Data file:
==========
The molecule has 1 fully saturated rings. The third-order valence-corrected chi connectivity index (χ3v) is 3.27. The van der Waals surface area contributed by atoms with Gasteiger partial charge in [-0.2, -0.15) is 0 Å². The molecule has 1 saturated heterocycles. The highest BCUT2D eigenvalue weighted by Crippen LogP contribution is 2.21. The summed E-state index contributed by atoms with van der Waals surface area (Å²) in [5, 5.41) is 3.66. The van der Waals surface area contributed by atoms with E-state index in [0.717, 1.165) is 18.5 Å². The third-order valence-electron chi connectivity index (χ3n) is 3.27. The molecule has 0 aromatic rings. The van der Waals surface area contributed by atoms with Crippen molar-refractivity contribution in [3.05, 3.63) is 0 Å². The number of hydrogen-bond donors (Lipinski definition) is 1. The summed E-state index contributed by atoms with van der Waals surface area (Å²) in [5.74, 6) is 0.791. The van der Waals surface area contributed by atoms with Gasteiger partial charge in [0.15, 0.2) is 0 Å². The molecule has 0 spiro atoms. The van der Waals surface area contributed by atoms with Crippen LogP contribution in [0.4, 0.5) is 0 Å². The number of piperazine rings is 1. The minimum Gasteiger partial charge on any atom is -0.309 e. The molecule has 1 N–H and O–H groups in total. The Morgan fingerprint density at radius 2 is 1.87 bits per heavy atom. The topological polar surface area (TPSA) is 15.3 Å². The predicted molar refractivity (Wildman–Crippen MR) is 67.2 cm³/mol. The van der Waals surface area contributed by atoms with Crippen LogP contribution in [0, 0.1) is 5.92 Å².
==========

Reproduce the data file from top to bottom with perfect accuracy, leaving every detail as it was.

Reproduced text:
The molecule has 1 fully saturated rings. The third-order valence-corrected chi connectivity index (χ3v) is 3.27. The van der Waals surface area contributed by atoms with Gasteiger partial charge in [-0.2, -0.15) is 0 Å². The molecule has 1 saturated heterocycles. The highest BCUT2D eigenvalue weighted by Crippen LogP contribution is 2.21. The summed E-state index contributed by atoms with van der Waals surface area (Å²) in [5, 5.41) is 3.66. The van der Waals surface area contributed by atoms with E-state index in [0.717, 1.165) is 18.5 Å². The third-order valence-electron chi connectivity index (χ3n) is 3.27. The molecule has 0 aromatic rings. The van der Waals surface area contributed by atoms with Crippen molar-refractivity contribution in [3.05, 3.63) is 0 Å². The number of hydrogen-bond donors (Lipinski definition) is 1. The summed E-state index contributed by atoms with van der Waals surface area (Å²) in [5.74, 6) is 0.791. The van der Waals surface area contributed by atoms with Gasteiger partial charge in [0.15, 0.2) is 0 Å². The molecule has 0 spiro atoms. The van der Waals surface area contributed by atoms with Crippen LogP contribution in [0.4, 0.5) is 0 Å². The number of piperazine rings is 1. The minimum Gasteiger partial charge on any atom is -0.309 e. The molecule has 1 N–H and O–H groups in total. The Morgan fingerprint density at radius 2 is 1.87 bits per heavy atom. The topological polar surface area (TPSA) is 15.3 Å². The predicted molar refractivity (Wildman–Crippen MR) is 67.2 cm³/mol. The van der Waals surface area contributed by atoms with Crippen LogP contribution in [0, 0.1) is 5.92 Å².